2012 Books and Reviews

It’s A Challenge!

2012 Reading Challenge

2012 Reading Challenge
Buckle Button Zip has
read 23 books toward a goal of 30 books.
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Books I’ve Read in 2012

10 Years That Shook the World: A Timeline of Events from 200110 Years That Shook the World: A Timeline of Events from 2001 by Loretta Napoleoni

My rating: 5 of 5 stars

We are in a state of information and media overload, which makes it difficult to cut through to the truth, see the patterns and understand the lies. This book gives the events of the past 10 years to me in black and white, in a short and concise manner. And now I see everything: politics, policies, environmental changes and social movement, more clearly. Turn off the tv, and read this instead.

The Light Between OceansThe Light Between Oceans by M.L. Stedman

My rating: 4 of 5 stars

A sweeping story of an Australian lighthouse keeper and his wife. The keeper has a soldier’s past and a love for the stoic and lonely life of being in charge of a lighthouse. His wife only longs for the baby she cannot have naturally, until one day a baby appears in a boat washed up to shore. Surely, a sign from God. What unfolds is a tale of choices, ethics and love, both enduring and lost.

Beautiful RuinsBeautiful Ruins by Jess Walter

My rating: 4 of 5 stars

The story is a beautiful intertwining between present and past. Old Hollywood glamor and today’s jaded industry, wartime heroics and the shadows of what war imbeds in the soul and psyche. Love that lingers and the threads that keep it alive within the heart. It’s a well-crafted tale of multiple lives coming together and in the end being better for having known one another.

When God Was a RabbitWhen God Was a Rabbit by Sarah Winman

My rating: 2 of 5 stars

The beginning was strong, then I lost the point in the middle where it became muddled. The last part was well done again, until the last page, where I had to read it over three times to see how it actually ended. I’m still not completely sure. Now that’s a buzz kill.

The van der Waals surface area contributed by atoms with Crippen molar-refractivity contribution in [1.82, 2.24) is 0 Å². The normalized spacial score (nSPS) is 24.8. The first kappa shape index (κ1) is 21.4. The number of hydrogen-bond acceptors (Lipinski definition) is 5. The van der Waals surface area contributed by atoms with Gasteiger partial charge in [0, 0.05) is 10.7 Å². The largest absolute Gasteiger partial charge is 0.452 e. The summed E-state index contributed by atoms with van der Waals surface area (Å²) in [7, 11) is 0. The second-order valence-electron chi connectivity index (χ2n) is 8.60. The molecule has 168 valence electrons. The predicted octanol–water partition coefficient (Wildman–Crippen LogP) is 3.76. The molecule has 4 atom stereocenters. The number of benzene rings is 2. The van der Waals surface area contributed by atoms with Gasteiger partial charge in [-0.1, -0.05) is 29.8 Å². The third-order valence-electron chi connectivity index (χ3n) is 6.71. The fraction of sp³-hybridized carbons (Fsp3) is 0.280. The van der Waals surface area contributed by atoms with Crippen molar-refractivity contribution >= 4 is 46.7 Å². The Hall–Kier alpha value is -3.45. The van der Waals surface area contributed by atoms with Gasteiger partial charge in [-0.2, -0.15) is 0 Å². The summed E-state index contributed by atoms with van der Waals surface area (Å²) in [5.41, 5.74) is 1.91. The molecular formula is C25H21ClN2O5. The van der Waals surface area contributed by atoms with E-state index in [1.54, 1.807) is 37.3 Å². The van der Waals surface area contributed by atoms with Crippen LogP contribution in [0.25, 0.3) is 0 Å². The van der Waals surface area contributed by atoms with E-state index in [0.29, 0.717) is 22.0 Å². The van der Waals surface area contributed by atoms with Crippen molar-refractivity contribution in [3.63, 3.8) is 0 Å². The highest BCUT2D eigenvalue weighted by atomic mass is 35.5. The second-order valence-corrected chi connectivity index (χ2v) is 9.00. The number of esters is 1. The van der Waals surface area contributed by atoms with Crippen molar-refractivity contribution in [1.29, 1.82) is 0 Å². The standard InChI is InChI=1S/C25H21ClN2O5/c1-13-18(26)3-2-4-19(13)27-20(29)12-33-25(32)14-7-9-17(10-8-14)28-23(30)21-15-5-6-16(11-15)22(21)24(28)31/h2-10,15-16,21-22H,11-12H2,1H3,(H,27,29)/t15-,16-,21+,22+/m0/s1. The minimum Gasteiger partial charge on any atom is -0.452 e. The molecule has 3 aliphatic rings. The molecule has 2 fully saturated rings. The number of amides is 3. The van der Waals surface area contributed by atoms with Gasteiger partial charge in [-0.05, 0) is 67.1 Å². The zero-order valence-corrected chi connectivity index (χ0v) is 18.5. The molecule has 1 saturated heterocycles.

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WonderstruckWonderstruck by Brian Selznick

My rating: 5 of 5 stars

It’s different than Hugo Cabret, but it has the same mystical, urgent quality to it. The illustrations and graphic story-telling is in a category by its self. I read this after my daughter brought it home from the library. Wonderful, wonderful story. I would read any book of his.

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Frommer's 500 Places to Take Your Kids Before They Grow UpFrommer’s 500 Places to Take Your Kids Before They Grow Up by Holly Hughes

My rating: 4 of 5 stars

Great resource for travel-minded parents. The title could easily read 500 places to take anyone, because so many of the great cities, natural places and historic sites are here that appeal to all ages. Still, if it inspires a trip or pushes us to expose our kids to worldly experiences, I’m for it.

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When it Happens to YouWhen it Happens to You by Molly Ringwald